The Union Budget 2023-24 is being presented at a time when India is considered a beacon of hope amid a turbulent global economy. The 7 per cent expansion in the gross domestic product (GDP) estimated in FY’23, as per the first Advance Estimates, synchronizes well with market expectations, and upholds the International Monetary Fund (IMF) projection of India continuing to retain its position as the fastest-growing major economy in an unsettled global landscape.
Nevertheless, even as the Indian economy is expected to perform well, the headwinds caused by external factors are likely to constrain the economy and would need monitoring.
In the run-up to the Budget presentation, there are therefore hopes and expectations that the finance minister would seek to strike the right notes on policies that would stimulate investment, boost domestic demand, and drive-up growth.
Expectations from the Budget
First, it is expected that the government would continue with public spending, especially on infrastructure, which would pump prime the economy and crowd in private investment. The finance minister has given an indication that the government would continue to boost capital spending. The Confederation of Indian Industry (CII) suggests that the Budget should increase allocation to capital expenditure by 35 per cent, like last year, taking the total public capex to about Rs 10 lakh crores. States should also be encouraged to undertake capex by continuing to provide interest-free loans which are performance-driven.
Second, Consumption demand, which comprises around 60 per cent of GDP, is critical to power growth in the economy. For this, the Budget should consider rationalising personal income tax slabs and rates, especially at lower income slabs to boost the purchasing power of the middle class.
The impetus should be given to rural demand. The rural heartland, which is the key driver of domestic demand, has not quite recovered its spending power post-pandemic and needs attention. Rural demand should be supported by high spending on rural infrastructure such as cold storage, warehousing, roads, irrigation, etc. Besides, rural purchasing power should be enhanced through higher outlays on MNREGA, health insurance, encouraging farm-to-market connections through technology and IT, and better-targeted subsidies which would put more money in the hands of the farmer.
Third, manufacturing growth is pivotal for sustaining the India growth story and meeting the employment imperatives. The shift in global supply chains has made it possible for India to become a potential manufacturing hub. India should seize the advantage. Concrete steps should be taken to improve the ease of doing business, making labour markets flexible and reducing power tariffs would greatly help. Focus on skilling and education would provide a backbone to enhance employability and sustain the manufacturing trajectory in the medium term.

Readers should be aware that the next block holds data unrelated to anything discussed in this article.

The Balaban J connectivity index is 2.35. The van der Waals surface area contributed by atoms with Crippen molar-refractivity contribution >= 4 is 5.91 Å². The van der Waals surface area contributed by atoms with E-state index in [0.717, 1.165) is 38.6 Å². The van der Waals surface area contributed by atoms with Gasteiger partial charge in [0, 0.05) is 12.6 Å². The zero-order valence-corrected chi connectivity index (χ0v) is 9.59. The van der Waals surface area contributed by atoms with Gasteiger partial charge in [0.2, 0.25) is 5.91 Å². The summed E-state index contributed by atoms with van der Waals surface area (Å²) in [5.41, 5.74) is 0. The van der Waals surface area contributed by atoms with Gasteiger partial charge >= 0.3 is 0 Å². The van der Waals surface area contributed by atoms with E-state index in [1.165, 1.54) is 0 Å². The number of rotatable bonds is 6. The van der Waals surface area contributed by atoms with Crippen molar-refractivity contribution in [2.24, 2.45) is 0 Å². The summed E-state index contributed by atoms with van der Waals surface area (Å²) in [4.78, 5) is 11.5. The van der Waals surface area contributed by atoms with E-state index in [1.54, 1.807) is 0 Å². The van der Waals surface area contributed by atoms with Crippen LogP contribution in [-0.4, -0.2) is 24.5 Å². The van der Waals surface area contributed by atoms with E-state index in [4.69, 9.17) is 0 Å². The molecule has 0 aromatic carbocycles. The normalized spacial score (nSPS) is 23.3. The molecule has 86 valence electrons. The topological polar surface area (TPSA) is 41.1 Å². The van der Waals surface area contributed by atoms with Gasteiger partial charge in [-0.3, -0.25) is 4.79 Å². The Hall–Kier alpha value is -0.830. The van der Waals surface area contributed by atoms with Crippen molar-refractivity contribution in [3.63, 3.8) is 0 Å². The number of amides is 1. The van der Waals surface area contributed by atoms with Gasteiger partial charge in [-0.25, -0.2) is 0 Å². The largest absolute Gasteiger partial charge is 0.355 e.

Some of the other interventions such as extending the deadline for lower corporate tax for new manufacturing units by a year (Section 15BAB of the Income Tax Act); extending RoDTEP to all export products, including EoU and SEZ, expanding the PLI scheme to labour-intensive sectors such as toys, apparel, footwear, etc would also boost both manufacturing, exports, and jobs.
Fourth, the government should focus on MSMEs, which are the pillars of the economy, in terms of their contribution to growth and employment. Availability of adequate finance at competitive rates has been a persistent challenge for the MSME sector, as banks consider them higher risk entities. As a remedy, it is suggested that the target for formal credit from banks to this sector should be enhanced to 10 per cent of the overall bank credit from the present level of 6 per cent.
Further, the revival of the Credit Linked Capital Subsidy Scheme (CLCSS) for technology up-gradation, extending the ECLGS Emergency Credit Line Guarantee Scheme by another two years, linking of TReDs to GSTN and creation of a fund for encouraging the adoption of green technology are other initiatives which should be considered to rejuvenate MSMEs.
Fifth, the capital gains tax structure needs to be reworked with respect to its rates and holding period across all asset classes-equity, debt, and immovable property to simplify the existing capital gains framework for investors. Complexities and inconsistencies in the current capital gains tax structure should be removed.
Countries like the UK, Canada, Denmark, Philippines, Indonesia, etc. do not distinguish between asset classes or holding period specifications in capital gains taxation. This is something that India should emulate to boost the investment climate.
Lastly, the spending priorities of the government should not come in the way of fiscal consolidation. The Budget should adhere to the fiscal deficit target of 6.4 per cent of GDP for this fiscal, reducing it to 6 per cent in FY’24 and to 4.5 per cent by FY’26. Any increase in public spending should be compensated by additional revenue mobilisation initiatives such as accelerating disinvestment along with a commensurate rationalization of non-merit subsidies.
The article was first published in the First Post, 31 January 2023.